Thursday, March 13, 2008

Early Reviews for HBO's "John Adams"


The early reviews are in for HBO's highly anticipated new miniseries, "John Adams." Overall, historians, skeptics, and American movie buffs alike have given the series a resounding two thumbs up. Laura Linney has received the most praise for her portrayal of Abigail Adams. David Morse has also received very high marks for his role as George Washington. Tom Wilkinson, who plays Benjamin Franklin, has received the most criticism. Most of the negative critique centers on the fact that historians blame this film for portraying Franklin as a sober and angry man. The truth, however, is that Franklin was more coy and happy-go-lucky in his later life. The treatment of Franklin in this light has been attributed to McCullough's portrayal of Franklin in his book. After all, Franklin and Adams thought very little of each other.

Though the majority of the official reviews are still to come, the few individuals that have seen the film have a great deal to say. T.V. Guide Editor Matt Roush had this to say about HBO's portrayal of John & Abigail:

"Befitting such an enduring love story, Paul Giamatti and Laura Linney are splendid as America's second First Couple. At home, when John sheds his wig and attitude, they're equals: "You do not need to quote great men to show you are one," Abigail chides him, all the while acknowledging her husband's indisputable greatness."


The Boston 1775 Blog also lists some excellent critiques from Jill Lepore of The New Yorker and Ira Stoll of the New York Sun (To read Lepore's critique click here. For Stoll's review click here).

Ladies and Gentlemen, get your popcorn ready and prepare to strap in! This weekend we begin the journey!

4 comments:

Greg Schipilliti said...

Paul Giamatti is a genious, and him potraying Adams makes sense. Adams wasn't the most "savy" guy, but hey he was a founding president. Lets see if Giamatti can go beyond my expectations, and my expectations are alreading pretty high.

Brad Hart said...

I agree. I think HBO did a pretty good job with the casting for this project. I'm sure that there will be a few mistakes here and there (mistakes that historians are sure to take note of), but I think that the overall opinion of this miniseries will be pretty positive.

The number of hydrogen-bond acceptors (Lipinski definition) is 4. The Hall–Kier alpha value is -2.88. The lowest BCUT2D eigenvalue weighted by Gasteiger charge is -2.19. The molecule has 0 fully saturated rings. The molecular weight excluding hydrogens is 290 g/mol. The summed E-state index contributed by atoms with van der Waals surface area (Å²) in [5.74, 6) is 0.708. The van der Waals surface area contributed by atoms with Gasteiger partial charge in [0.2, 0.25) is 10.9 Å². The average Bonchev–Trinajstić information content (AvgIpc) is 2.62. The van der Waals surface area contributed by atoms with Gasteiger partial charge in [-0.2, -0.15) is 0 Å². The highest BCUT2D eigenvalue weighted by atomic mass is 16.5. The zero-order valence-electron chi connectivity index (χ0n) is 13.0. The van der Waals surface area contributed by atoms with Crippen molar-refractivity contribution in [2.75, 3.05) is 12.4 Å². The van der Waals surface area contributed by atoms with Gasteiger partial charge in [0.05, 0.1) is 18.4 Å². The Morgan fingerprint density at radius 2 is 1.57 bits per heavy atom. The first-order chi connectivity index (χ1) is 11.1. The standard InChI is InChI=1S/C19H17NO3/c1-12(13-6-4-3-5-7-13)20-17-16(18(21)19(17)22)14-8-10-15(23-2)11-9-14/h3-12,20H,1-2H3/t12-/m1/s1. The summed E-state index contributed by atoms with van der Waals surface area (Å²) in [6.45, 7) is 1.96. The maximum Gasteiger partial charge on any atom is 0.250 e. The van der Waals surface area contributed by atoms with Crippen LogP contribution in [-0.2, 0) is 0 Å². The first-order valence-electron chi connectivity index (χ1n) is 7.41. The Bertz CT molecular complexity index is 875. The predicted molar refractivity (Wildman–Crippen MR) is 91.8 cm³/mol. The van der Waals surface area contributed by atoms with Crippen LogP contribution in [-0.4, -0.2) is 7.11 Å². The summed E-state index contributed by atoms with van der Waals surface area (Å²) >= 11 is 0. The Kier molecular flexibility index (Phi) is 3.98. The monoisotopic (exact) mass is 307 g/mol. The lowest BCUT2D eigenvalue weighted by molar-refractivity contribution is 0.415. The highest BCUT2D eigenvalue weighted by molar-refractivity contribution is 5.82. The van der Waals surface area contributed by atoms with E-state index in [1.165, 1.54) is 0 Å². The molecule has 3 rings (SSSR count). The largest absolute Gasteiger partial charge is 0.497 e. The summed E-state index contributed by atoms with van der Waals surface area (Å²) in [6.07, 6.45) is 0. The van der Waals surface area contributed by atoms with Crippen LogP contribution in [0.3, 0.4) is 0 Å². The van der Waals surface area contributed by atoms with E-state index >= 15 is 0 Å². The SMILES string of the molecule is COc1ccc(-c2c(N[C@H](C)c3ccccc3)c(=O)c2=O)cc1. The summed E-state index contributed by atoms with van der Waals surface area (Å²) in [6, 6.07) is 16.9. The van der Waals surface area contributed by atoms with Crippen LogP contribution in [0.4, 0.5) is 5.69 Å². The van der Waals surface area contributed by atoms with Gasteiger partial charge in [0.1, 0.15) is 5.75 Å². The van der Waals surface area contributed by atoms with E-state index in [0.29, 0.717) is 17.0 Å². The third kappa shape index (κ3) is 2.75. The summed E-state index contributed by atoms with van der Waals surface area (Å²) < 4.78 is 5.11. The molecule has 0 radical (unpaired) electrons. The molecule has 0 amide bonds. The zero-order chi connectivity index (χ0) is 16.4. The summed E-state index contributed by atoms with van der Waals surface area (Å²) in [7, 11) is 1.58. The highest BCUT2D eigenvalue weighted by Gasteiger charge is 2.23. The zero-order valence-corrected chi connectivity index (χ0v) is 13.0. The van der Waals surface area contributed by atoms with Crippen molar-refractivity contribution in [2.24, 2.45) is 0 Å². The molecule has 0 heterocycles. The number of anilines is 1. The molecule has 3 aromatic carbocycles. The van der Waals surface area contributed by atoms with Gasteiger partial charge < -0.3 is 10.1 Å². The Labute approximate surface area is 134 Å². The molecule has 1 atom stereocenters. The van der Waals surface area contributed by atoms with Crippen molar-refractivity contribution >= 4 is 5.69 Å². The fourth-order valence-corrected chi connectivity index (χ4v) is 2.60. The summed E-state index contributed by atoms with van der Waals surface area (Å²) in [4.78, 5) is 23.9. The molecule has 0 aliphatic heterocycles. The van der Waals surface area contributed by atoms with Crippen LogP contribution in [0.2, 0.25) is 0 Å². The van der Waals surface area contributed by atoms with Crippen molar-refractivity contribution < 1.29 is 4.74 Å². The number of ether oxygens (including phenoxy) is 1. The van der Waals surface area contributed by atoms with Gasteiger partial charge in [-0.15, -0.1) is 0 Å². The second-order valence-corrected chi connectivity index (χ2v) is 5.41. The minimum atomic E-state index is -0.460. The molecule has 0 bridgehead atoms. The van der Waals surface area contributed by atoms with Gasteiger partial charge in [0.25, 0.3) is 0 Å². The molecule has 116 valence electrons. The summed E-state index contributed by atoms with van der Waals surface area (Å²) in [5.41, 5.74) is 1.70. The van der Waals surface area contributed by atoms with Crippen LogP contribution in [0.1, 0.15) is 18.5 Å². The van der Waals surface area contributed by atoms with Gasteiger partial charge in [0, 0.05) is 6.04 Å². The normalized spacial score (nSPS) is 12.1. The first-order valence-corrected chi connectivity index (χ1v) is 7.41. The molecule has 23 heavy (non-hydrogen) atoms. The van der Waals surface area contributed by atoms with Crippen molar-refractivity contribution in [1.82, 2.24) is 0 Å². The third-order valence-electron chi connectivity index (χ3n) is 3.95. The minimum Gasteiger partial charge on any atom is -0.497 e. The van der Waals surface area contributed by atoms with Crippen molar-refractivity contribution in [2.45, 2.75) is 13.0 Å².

Brian Tubbs said...

The biggest problem I have so far wit the series - based on the early reviews - is the filmmakers' decision to associate John Hancock and Sam Adams with the tarring and feathering scene that is to be graphically portrayed in tonight's episode.

I'm all for them showing someone getting tarred and feathered. I think it's important for Americans to see that the mob stuff happening in New England (and other parts of the colonies) wasn't all good. IN fact, the mobs could be very brutal, which is why many Founders (incl Adams) shied away from "mob rule."

But the filmmakers could've made that point, without dragging down Hancock and Sam Adams.

David J Gill said...

HBO's John Adams is a thrilling realization of, what I'd say, is the fact that history is more extraordinary and more interesting than fiction. Film makers, even those keenly interested in historical accuracy, face a challenge to condense events without missing key aspects of the story and to get the personality and bearing of historical characters right. The handful of movies made about the life of Beethoven suggests how difficult this can be. Each depicts Beethoven's anti-social behavior and deafness from mild to severe, from quirky to seemingly mad, from hard of hearing to utterly deaf. The periods in his life portrayed don't seem to be the key difference, it seems to be the conception of the filmmakers that changes.

"John Adams" is more careful and thoughtful on these questions but the John Adams of the film differs from the John Adams of McCullough's biography and other other biographies. It seems to me that the irascible, unlikable, inappropriate and bitter parts of Adams personality have been emphasized for dramatic contrast with his extraordinary accomplishments. And John Adams, the difficult patriot and father of his country who on occasion undermined his own efforts and his reputation is the core of the plot. It seems to be a way to make a film that film makers can't resist.

"John Adams" does an admirable job of condensing events and devising conversations among the characters that never happened but do an incredibly good job of portraying events accurately. One of my favorite scene is when Citizen Genet makes an impertinent display in the office of the President with Jefferson Hamilton advising Washington. This meeting never occurred but each character's viewpoint and remarks relative to the issue are accurately portrayed. One short scene tell teh whole story.